“Tom Sawyer brought a massive amount of knowledge and experience to that board and made a lot of progress in TWSA being able to acquire Horsepasture (tract in Cashiers for a future sewer treatment plant) and expand that system,” Luker said. “He was so instrumental in being able to make those contacts and make those things happen.”
Sawyer will not be the only new member on the board. Former commissioner Mark Jones, who lost his seat to Luker this fall, had served as the commission’s representative on the board, but his term ended in December. Ron Mau, a Republican who defeated incumbent Vicki Greene this fall, will take his place.
Though Luker had previously served 7.5 years on TWSA, he said Mau was the better choice for the appointment due to his background in finance and engineering. Mau holds bachelor’s and master’s degrees in civil engineering, as well as an MBA and a Ph.D. in finance. However, in replacing Jones, a Cashiers resident, with Mau, a Forest Hills resident, Luker saw a need to keep a representative on the board from the southern end of the county. This, he said, was another reason to remove Ward and appoint Sawyer.
“I think we picked and brought to the table the two best people that could be on that board for this situation we have, this crossroads,” Luker said.
In Ward’s mind, however, there’s still a question hanging in the air.
“Well, who’s going to represent this end of the county?” he asked.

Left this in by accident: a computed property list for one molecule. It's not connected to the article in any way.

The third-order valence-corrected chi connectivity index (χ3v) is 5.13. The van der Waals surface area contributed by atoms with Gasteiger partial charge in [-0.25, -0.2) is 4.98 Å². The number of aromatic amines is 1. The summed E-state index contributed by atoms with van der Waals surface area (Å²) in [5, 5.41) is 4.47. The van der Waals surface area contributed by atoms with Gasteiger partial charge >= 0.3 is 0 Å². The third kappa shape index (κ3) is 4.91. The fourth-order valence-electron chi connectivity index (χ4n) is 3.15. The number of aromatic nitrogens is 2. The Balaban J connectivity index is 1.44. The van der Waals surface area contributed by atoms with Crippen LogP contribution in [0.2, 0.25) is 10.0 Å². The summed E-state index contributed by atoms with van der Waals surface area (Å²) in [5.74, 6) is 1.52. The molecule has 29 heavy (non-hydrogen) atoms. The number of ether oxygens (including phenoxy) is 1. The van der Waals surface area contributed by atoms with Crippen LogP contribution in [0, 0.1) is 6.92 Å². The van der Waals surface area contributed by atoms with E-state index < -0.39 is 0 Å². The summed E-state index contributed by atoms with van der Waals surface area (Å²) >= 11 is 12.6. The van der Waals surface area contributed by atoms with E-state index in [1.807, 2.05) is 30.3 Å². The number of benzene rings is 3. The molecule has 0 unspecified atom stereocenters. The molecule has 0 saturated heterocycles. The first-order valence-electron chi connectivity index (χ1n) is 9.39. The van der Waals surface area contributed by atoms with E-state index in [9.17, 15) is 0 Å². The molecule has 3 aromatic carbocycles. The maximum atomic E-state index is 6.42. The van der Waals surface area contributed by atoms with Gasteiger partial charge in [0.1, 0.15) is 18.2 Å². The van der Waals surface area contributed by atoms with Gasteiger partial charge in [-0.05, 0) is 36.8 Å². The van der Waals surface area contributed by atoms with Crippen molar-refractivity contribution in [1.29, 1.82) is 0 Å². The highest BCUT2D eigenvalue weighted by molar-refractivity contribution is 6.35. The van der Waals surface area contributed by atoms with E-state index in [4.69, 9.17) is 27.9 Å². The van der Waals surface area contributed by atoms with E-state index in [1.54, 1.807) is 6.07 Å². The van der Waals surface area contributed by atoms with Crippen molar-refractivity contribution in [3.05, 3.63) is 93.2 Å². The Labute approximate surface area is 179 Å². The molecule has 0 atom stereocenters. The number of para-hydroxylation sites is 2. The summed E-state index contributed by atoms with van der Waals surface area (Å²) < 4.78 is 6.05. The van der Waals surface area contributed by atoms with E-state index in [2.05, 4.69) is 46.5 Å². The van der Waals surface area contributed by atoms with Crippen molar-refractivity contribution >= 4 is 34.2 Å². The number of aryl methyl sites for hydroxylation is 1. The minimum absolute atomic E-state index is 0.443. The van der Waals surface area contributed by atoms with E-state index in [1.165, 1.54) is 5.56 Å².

Ward lives in Whittier, which runs off the TWSA-operated Whittier Sanitary District. The current board has no members from that area. Bottom line, he said, the board should have let him finish out his term before replacing him with somebody else.
“The previous commissioners let Doug Cody fill out the remainder of his term, and that’s whenever I got appointed,” Ward said. “Evidently this new board is not as accommodating.”
Luker, meanwhile, stands by the board’s decision and is enthusiastic about the perspective that the new board members will bring to the table.
“I wouldn’t take it as anything personal,” he said. “Just think of it like any other organization. When you’ve got issues and you’ve got problems and you’ve got people coming every day that it’s time for a new focus there — I’ll just stick to my whole statement there that it needed to be two new board members.”